Tuesday, September 29, 2015

The Phillips curve and the information transfer index

Brad DeLong wrote about the Phillips curve yesterday, which inspired me to take on the Phillips curve again. I've long tried to understand it with the information transfer model. In my most recent attempt I noted that with constant information transfer index $\kappa$, there is no direct relationship between employment and inflation [1].

However, that leaves out changing $\kappa$ (I sometimes use the inverse and label it $k$). The model (see the draft paper) uses the form

\frac{1}{k} = \kappa = \frac{\log M/(\gamma M_{0})}{\log N/(\gamma M_{0})}

which means that a shock to $N =$ NGDP (a recession) is a shock to $\kappa$. That is how NGDP changes can impact the price level. The question is: what is the magnitude of the impact on inflation?

I solved for the coefficient of the leading order term in $\delta N$ taking $N \rightarrow N + \delta N$, deriving the coefficient $\alpha$ such that $\delta \pi \simeq \alpha \delta N/N$. Here is $\alpha$ vs time:

We can see that $\alpha$ is positive (and approximately 0.05) through the 60s and 70s, falling to approximately zero by the year 2000. That is to say a negative shock to NGDP reduces inflation during the 60s and 70s -- an NGDP shock of 5% should reduce inflation by 0.25 percentage points.

Now according to the link [1] above, NGDP shocks are roughly equal to labor shocks, so

\delta \pi \simeq \alpha \frac{\delta N}{N} \simeq \alpha \frac{\delta L}{L}

That means a negative shock to labor (a rise in unemployment) should result in a lower inflation rate. That is the traditional Phillips curve. It basically goes away after the 1970s -- interestingly coinciding with the adoption of the expectation-augmented version.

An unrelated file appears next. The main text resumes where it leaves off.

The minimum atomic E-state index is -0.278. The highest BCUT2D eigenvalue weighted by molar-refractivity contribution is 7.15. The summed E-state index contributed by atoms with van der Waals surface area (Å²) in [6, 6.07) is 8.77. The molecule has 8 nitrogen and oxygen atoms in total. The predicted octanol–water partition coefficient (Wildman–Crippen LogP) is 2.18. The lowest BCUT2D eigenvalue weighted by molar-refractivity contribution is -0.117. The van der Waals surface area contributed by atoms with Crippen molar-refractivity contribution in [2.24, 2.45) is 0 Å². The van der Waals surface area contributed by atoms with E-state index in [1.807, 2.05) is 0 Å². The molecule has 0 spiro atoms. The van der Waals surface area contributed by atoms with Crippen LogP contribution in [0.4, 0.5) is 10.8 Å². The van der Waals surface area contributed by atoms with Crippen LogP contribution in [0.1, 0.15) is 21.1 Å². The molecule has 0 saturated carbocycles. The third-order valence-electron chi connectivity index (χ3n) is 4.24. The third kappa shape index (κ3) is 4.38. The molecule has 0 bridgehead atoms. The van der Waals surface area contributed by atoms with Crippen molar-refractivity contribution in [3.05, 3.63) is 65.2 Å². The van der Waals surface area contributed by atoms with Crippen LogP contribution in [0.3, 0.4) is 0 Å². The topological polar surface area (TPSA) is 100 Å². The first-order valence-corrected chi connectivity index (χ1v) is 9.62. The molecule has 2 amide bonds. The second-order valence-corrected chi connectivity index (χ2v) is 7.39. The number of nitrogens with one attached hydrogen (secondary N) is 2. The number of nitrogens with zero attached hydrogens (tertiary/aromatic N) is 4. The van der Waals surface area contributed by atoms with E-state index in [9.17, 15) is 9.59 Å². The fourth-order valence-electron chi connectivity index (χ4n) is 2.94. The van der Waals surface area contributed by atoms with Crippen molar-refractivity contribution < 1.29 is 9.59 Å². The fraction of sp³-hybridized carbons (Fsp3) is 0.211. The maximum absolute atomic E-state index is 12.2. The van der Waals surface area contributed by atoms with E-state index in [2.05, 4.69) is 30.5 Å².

1. Replies
    1. In the explicit form it depends on kappa and its derivative. But it's kinda messy as a formula...

    2. Interesting! To me, this is one of the most important things that something like ITM could bring to economics- improved policy advice with regard to employment and the economy. Judging from the alpha graph above, I would imaging that with kappa ~ 1 (information trap) that inflation is relatively unresponsive to the inflation rate.

      However, in a previous post, you estimated the "natural" rate of unemployment in a different way, and seemed to come out with a different take. Can you explain the apparent difference?


    3. oops- inflation is unresponsive to the unemployment rate in the information trap.

    4. This comment has been removed by the author.

    5. In that link, the "natural rate of unemployment" is effectively a constant -- it is proportional to $\kappa_{L}/\kappa_{U}$. It doesn't depend on inflation.

      In the above post, I didn't estimate the natural rate -- these are labor fluctuations. However, the formula $\delta L/L \sim \delta N/N$ is derived from the markets in that post.

    6. Jason, as far as you know, is this the only explanation for the disappearing Philip's curve? In my extremely limited experience, I've seen lots of criticism of the concept (of the Philip's curve), but I've never seen anybody attempt an explanation for why things would have changed over the decades like this.

    7. The Lucas critique version (though I don't know who said this specifically) is that when the Phillips curve started to be used for policy, it melted away due to agents adapting.

      The expectations-augmented version is that people have come to expect low and stable inflation in the future starting in after the 80s when the central bank became credible with Volcker.


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